Imprint Ikhaya expands concept of home with its decor
Items include rugs, ottomans and lamp stands
Audacious fashion designer and founder of Imprint ZA, Mzukisi Mbane’s desire to furnish Mzansi homes with bespoke house fittings is no longer just a dream.
Mbane on Sunday debuted a first look at his signature decor collection, under Imprint Ikhaya, at Usurpa Gallery in Riviera, Johannesburg, in front of an intimate crowd that included Pabi Moloi, Bokang Montjane-Tshabalala, Thula Sindi, Alphi Mkhwanazi, Thobeka Mbane and Mpumelelo Dhlamini.
The Afro-futuristic luxury brand in recent years has garnered a loyal local following and piqued the interest of international festivals in New York and Milan.
Imprint Ikhaya launched in collaboration with Capetonian rug and flooring store Airloom. The partnership originally featured mats with the signature Imprint textiles. But after some convincing, the home decor capsule expanded to include ottomans, lamp stands and couches.
“The concept began with rugs, and I reached out to Airloom. They were excited but also hesitant. We did a lot of convincing on our side," Mbane said.
“But once we won them over, they loved the prints. And had the idea to grow the collaboration from it simply being rugs to include the ottomans and lamp shades.”
Self-taught Mbane admits that transitioning his distinct prints from wardrobe must-haves into bespoke furniture pieces has been something he wanted to create before fashion design. Homeware has always been his first love.
“Even before thinking about Imprint Ikhaya, I’ve always been a person who loves beautiful spaces and unique pieces. When I moved to Johannesburg from Cape Town, I was so excited to move into my space and I had most of my pieces custom-made,” he said.
For his showcase, Mbane transformed digital fine art NFT gallery Usurpa into a culinary feast of visual artistry and content creation hotspots. Portraits from his look-book framed into screens formed part of the visual installations and at a closer listen you could hear Mbane's voice narrating the pieces.
The thoughtfully curated space resembled an intimate living room. The real-life foliage, scatter cushions, rugs and throws brought the inspiration of Imprint Ikhaya from the runway into the floor runners.
“Last year we did a collection called Buyeli’ ekhaya which explores the concept of homecoming,” Mbana said.
“Through Imprint Ikhaya, we are continuing with the exploration and expanding the concept of home; for many people home is the place to bond with others; for others ikhaya [home] is a place that they find later in life through belonging, the people that they meet and self-acceptance.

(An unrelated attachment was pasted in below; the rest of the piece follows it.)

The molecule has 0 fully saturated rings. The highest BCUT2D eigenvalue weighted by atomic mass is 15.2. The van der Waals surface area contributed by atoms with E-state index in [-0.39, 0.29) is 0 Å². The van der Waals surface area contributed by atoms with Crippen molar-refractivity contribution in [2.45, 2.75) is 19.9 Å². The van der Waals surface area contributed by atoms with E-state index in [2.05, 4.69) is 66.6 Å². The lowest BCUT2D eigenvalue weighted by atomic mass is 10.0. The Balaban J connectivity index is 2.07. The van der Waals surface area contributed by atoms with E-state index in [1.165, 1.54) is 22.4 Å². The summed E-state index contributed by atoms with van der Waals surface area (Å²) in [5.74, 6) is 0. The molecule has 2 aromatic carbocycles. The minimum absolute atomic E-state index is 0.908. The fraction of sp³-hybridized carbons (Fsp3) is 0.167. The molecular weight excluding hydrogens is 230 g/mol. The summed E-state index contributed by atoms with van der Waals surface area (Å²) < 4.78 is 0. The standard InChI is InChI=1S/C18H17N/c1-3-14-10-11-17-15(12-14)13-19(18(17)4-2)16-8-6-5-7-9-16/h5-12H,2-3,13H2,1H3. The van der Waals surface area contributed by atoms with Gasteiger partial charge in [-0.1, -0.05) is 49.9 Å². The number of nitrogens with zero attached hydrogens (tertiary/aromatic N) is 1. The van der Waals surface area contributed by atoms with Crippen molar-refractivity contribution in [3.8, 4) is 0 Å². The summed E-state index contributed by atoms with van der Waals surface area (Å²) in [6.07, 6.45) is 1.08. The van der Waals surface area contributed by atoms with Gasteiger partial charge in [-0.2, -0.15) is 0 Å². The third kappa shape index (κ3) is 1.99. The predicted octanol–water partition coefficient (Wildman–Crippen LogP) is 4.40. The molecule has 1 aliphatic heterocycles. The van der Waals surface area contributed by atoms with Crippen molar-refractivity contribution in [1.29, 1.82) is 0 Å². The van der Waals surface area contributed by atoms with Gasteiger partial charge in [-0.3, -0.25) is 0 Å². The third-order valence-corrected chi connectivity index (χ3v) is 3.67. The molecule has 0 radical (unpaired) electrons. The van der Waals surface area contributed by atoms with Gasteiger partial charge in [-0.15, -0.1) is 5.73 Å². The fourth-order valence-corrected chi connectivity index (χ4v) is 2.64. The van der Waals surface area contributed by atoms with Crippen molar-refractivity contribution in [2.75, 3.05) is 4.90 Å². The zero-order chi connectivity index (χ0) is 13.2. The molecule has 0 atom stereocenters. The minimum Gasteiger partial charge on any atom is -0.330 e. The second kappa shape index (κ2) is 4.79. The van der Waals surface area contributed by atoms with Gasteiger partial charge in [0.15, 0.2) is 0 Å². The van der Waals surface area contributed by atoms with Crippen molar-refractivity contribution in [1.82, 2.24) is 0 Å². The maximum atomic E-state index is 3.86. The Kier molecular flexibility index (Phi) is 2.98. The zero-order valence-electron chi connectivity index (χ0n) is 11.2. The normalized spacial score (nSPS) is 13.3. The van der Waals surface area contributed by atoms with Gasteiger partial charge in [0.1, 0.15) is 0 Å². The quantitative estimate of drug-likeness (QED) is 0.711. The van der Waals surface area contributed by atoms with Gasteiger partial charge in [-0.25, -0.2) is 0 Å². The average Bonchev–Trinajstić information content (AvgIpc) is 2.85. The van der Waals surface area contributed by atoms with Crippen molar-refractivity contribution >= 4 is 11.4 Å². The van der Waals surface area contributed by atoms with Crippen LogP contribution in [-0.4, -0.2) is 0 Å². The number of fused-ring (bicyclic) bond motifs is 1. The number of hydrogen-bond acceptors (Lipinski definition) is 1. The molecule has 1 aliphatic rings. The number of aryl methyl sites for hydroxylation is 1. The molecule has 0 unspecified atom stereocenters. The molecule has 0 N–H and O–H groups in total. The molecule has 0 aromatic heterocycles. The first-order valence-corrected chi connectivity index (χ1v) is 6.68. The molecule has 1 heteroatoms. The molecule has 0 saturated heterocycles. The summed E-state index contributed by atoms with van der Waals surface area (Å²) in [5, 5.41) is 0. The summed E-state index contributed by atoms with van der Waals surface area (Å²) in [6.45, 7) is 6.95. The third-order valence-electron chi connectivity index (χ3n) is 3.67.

“It’s no longer simply about making the clothing but creating a home for people. Challenging the traditional norms of gender, masculinity and feminism.”
Then came the fashion upstairs, with guests seated on wooden benches and crooner Ntsika serenading them with Afro-pop tunes as models strutted in Imprint creations.
The collection featured loud and neon colour clashing prints in knitwear, cotton and sheer fabrics. Models walked the wooden balcony into the room in gender non-conforming ready-to-wear and resort pieces. Then, as the models took their final walk and Mbane took his bow, the heavens opened and it started raining heavily.
“It’s a natural progression of growing up,” Mbane said when asked why the timing was perfect to go into home decor.
“I’m at a place in my life where I appreciate my space which is ikhaya lam [my home]. I’m more invested and interested in the pieces that I put in my home and the people around me. It’s not simply a business decision.”
Like his fashion line, Imprint Ikhaya boasts strong beliefs in inclusivity and meeting everyone at their price level.
“Even if you go back to the stuff we do, we have the affordable range. We have always been conscious with our clothing that we have a huge market that wants to be part of the brand but cannot necessarily afford a R6k or R8K dress. We always have an element of being price inclusive,” Mbane said.
“I believe what makes Imprint ZA distinct is that I have always been conscious of how the brand started and the reasons behind it. My idea of fashion and its world has always been foreign to me growing up in the township. So, a large part of the approach to design is the price points because it factors in who that person is and their aspirations to be something some day.”
Would you like to comment on this article?
Register (it's quick and free) or sign in now.
Please read our Comment Policy before commenting.